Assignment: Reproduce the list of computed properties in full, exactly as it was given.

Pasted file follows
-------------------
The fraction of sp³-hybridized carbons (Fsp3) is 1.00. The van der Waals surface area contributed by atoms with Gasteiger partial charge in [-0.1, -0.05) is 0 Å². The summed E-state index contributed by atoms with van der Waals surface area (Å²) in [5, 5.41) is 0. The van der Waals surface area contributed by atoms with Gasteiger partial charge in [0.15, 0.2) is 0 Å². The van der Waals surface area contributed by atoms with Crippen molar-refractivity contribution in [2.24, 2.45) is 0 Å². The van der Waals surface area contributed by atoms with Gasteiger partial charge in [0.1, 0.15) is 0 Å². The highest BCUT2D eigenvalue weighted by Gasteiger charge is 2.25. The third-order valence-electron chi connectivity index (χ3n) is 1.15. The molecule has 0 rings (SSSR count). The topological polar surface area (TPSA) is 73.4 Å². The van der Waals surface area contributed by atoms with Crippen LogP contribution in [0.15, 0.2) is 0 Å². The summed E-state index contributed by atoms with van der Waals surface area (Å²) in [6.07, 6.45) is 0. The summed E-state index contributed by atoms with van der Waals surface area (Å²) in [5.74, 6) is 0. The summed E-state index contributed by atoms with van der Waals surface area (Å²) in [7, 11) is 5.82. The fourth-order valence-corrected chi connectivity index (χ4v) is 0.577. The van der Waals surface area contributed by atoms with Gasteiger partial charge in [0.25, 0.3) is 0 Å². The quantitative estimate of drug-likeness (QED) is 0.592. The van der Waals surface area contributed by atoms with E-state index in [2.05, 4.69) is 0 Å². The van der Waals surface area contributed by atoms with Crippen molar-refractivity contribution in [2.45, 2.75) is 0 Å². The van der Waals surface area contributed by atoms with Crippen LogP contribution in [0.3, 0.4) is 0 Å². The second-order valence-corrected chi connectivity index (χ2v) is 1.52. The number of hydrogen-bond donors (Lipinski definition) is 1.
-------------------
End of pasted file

The fraction of sp³-hybridized carbons (Fsp3) is 1.00. The van der Waals surface area contributed by atoms with Gasteiger partial charge in [-0.1, -0.05) is 0 Å². The summed E-state index contributed by atoms with van der Waals surface area (Å²) in [5, 5.41) is 0. The van der Waals surface area contributed by atoms with Gasteiger partial charge in [0.15, 0.2) is 0 Å². The van der Waals surface area contributed by atoms with Crippen molar-refractivity contribution in [2.24, 2.45) is 0 Å². The van der Waals surface area contributed by atoms with Gasteiger partial charge in [0.1, 0.15) is 0 Å². The highest BCUT2D eigenvalue weighted by Gasteiger charge is 2.25. The third-order valence-electron chi connectivity index (χ3n) is 1.15. The molecule has 0 rings (SSSR count). The topological polar surface area (TPSA) is 73.4 Å². The van der Waals surface area contributed by atoms with Crippen LogP contribution in [0.15, 0.2) is 0 Å². The summed E-state index contributed by atoms with van der Waals surface area (Å²) in [6.07, 6.45) is 0. The summed E-state index contributed by atoms with van der Waals surface area (Å²) in [5.74, 6) is 0. The summed E-state index contributed by atoms with van der Waals surface area (Å²) in [7, 11) is 5.82. The fourth-order valence-corrected chi connectivity index (χ4v) is 0.577. The van der Waals surface area contributed by atoms with Gasteiger partial charge in [0.25, 0.3) is 0 Å². The quantitative estimate of drug-likeness (QED) is 0.592. The van der Waals surface area contributed by atoms with E-state index in [2.05, 4.69) is 0 Å². The van der Waals surface area contributed by atoms with Crippen molar-refractivity contribution in [2.45, 2.75) is 0 Å². The van der Waals surface area contributed by atoms with Crippen LogP contribution in [0.3, 0.4) is 0 Å². The second-order valence-corrected chi connectivity index (χ2v) is 1.52. The number of hydrogen-bond donors (Lipinski definition) is 1.